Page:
This is the best way to fail in a project, because no matter how much you sell the idea to management, if your operations team do not get it no matter how many ice cream you sell they will not take it.

Thots of a Budding Change Manager (me)

Thursday, March 25, 2010

The ah ha! Moment of Change Management

The ah ha! moment in system change is the best moment for any team leader. I do believe we do look at change in very many angles and leave out the most crucial of things.

A project will never meet its objects unless 3 things are taken care of properly; The Why, What and How of the project... and thats why I say an ah ha! moment is critical.

Its only until the Change Managers get to a point where they see the intricacies involved that they can move forward. When everyone appreciates the depth they have to go to get the things done.

4 things are key in the generation of the ah ha! moment.

  • One the Project: this is basically the object you are working on. Can be a process, a system, etc.

  • Two the Purpose: it would be important to outline the specific objectives you are trying to achieve. Why are we doing this project? should be a good question to ask.

  • Three the Particulars: Its important to get down to the specifics of what will change. be it the tools, procedures, structures name them. Clear outline of what will change and what u expect the end result to be like. This is where it all begins to be tough

  • Four the People: The most important part of the Change lies here. Many people think that the people need to fit to the change, yet its the change that should place the people. The change involved will essentially change how people work, a common reason for resistance to change because it involves altering someone's comfort. Hence its at this point that one needs to spend most time in the project. Managing the people who will effect the change so desired. You will need to outline what it is they will need to do differently. Its important to remember that each individual is that unit of change so desired in the System.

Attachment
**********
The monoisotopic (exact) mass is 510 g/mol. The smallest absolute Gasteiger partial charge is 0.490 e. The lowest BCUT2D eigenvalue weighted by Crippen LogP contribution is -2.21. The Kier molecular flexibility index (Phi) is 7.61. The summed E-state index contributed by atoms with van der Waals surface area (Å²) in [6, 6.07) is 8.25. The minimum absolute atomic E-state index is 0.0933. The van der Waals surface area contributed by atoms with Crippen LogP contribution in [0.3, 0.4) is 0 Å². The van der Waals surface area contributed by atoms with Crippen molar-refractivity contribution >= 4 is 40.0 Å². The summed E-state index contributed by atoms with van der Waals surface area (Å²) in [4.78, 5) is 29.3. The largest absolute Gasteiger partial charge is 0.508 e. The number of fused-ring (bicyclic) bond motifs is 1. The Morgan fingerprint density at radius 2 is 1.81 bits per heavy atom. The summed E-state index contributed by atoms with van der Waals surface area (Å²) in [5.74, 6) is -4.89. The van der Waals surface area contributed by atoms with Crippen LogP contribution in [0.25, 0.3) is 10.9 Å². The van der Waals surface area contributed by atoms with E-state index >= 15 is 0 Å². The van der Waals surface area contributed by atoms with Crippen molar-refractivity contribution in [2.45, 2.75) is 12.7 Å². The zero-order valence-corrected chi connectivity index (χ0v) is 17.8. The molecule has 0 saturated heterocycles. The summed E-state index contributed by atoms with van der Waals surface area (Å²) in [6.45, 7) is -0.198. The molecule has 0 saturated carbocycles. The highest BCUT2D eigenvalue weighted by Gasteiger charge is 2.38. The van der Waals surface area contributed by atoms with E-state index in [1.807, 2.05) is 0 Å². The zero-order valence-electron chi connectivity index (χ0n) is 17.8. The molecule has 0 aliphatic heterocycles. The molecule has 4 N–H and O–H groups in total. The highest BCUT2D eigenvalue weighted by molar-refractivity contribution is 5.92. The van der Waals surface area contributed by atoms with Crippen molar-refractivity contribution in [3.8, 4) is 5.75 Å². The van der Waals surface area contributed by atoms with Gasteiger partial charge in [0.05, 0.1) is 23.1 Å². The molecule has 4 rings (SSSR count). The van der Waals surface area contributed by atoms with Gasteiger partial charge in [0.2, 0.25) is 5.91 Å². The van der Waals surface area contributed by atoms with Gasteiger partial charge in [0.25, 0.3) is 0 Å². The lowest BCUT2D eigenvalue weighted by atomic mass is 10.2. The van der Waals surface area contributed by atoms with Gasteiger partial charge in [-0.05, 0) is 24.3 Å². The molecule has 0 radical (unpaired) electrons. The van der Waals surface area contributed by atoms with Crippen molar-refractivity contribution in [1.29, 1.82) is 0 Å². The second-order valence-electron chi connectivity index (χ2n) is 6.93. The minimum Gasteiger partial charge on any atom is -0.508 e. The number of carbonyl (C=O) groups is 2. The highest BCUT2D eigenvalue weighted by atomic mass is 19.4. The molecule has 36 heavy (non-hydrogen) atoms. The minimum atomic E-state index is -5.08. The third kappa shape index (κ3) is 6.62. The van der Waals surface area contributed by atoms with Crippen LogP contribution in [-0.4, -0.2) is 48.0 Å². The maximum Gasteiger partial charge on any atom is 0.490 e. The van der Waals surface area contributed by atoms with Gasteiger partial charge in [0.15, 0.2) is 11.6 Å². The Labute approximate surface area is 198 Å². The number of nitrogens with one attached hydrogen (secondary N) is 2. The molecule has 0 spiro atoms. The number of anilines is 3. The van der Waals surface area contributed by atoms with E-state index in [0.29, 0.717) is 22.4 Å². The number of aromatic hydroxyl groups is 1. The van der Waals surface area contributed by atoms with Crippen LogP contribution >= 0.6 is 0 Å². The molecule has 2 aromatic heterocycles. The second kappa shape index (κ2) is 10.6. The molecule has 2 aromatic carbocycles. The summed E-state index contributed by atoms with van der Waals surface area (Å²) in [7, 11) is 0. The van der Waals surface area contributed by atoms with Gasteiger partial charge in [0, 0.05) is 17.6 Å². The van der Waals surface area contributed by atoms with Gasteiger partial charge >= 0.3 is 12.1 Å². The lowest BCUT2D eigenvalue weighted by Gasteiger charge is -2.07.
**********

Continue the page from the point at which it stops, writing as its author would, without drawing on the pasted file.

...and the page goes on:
They need to have the Awareness of the change needed, develop the Desire to change, have the Knowledge on what needs/has to change, have the Ability to institute that change and have Reinforcement to sustain that Change in form of tools, procedures, policies, structure and if necessary man power to help bring the change.

Now the ah ha! moment will only be effective if it helps the project sponsors and project teams visualize this; short of which we might as well go look for Makmende!

Thots of a budding Change Manager (me)